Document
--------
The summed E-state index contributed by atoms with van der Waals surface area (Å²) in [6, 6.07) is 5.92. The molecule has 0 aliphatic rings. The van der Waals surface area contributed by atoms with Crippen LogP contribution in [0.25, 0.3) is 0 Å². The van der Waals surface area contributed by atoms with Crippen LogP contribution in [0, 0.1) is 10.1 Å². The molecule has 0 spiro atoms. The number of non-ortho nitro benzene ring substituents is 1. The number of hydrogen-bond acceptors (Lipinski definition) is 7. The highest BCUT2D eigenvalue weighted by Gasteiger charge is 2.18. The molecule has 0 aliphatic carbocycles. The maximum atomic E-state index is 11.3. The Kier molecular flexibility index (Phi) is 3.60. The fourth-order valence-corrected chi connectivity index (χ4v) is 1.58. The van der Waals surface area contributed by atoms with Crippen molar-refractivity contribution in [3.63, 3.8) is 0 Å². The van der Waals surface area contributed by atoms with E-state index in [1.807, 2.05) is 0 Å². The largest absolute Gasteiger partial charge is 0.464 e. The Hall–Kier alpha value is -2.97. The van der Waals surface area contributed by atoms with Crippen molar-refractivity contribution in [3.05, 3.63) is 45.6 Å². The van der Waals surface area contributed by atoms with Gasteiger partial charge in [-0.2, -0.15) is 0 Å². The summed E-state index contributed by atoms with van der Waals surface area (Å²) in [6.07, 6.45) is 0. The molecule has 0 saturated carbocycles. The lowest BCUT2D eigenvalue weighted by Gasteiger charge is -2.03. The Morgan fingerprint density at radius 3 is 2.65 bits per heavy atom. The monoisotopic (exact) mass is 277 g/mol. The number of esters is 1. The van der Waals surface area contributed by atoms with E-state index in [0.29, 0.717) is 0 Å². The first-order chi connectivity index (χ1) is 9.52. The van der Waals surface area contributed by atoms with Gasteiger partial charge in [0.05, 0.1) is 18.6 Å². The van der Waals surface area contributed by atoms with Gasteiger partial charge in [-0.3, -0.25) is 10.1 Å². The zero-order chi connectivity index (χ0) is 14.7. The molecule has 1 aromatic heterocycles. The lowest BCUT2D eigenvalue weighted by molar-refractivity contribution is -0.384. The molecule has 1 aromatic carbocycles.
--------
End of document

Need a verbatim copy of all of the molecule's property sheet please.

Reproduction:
The summed E-state index contributed by atoms with van der Waals surface area (Å²) in [6, 6.07) is 5.92. The molecule has 0 aliphatic rings. The van der Waals surface area contributed by atoms with Crippen LogP contribution in [0.25, 0.3) is 0 Å². The van der Waals surface area contributed by atoms with Crippen LogP contribution in [0, 0.1) is 10.1 Å². The molecule has 0 spiro atoms. The number of non-ortho nitro benzene ring substituents is 1. The number of hydrogen-bond acceptors (Lipinski definition) is 7. The highest BCUT2D eigenvalue weighted by Gasteiger charge is 2.18. The molecule has 0 aliphatic carbocycles. The maximum atomic E-state index is 11.3. The Kier molecular flexibility index (Phi) is 3.60. The fourth-order valence-corrected chi connectivity index (χ4v) is 1.58. The van der Waals surface area contributed by atoms with Crippen molar-refractivity contribution in [3.63, 3.8) is 0 Å². The van der Waals surface area contributed by atoms with E-state index in [1.807, 2.05) is 0 Å². The largest absolute Gasteiger partial charge is 0.464 e. The Hall–Kier alpha value is -2.97. The van der Waals surface area contributed by atoms with Crippen molar-refractivity contribution in [3.05, 3.63) is 45.6 Å². The van der Waals surface area contributed by atoms with Gasteiger partial charge in [-0.2, -0.15) is 0 Å². The summed E-state index contributed by atoms with van der Waals surface area (Å²) in [6.07, 6.45) is 0. The molecule has 0 saturated carbocycles. The lowest BCUT2D eigenvalue weighted by Gasteiger charge is -2.03. The Morgan fingerprint density at radius 3 is 2.65 bits per heavy atom. The monoisotopic (exact) mass is 277 g/mol. The number of esters is 1. The van der Waals surface area contributed by atoms with E-state index in [0.29, 0.717) is 0 Å². The first-order chi connectivity index (χ1) is 9.52. The van der Waals surface area contributed by atoms with Gasteiger partial charge in [0.05, 0.1) is 18.6 Å². The van der Waals surface area contributed by atoms with Gasteiger partial charge in [-0.3, -0.25) is 10.1 Å². The zero-order chi connectivity index (χ0) is 14.7. The molecule has 1 aromatic heterocycles. The lowest BCUT2D eigenvalue weighted by molar-refractivity contribution is -0.384. The molecule has 1 aromatic carbocycles.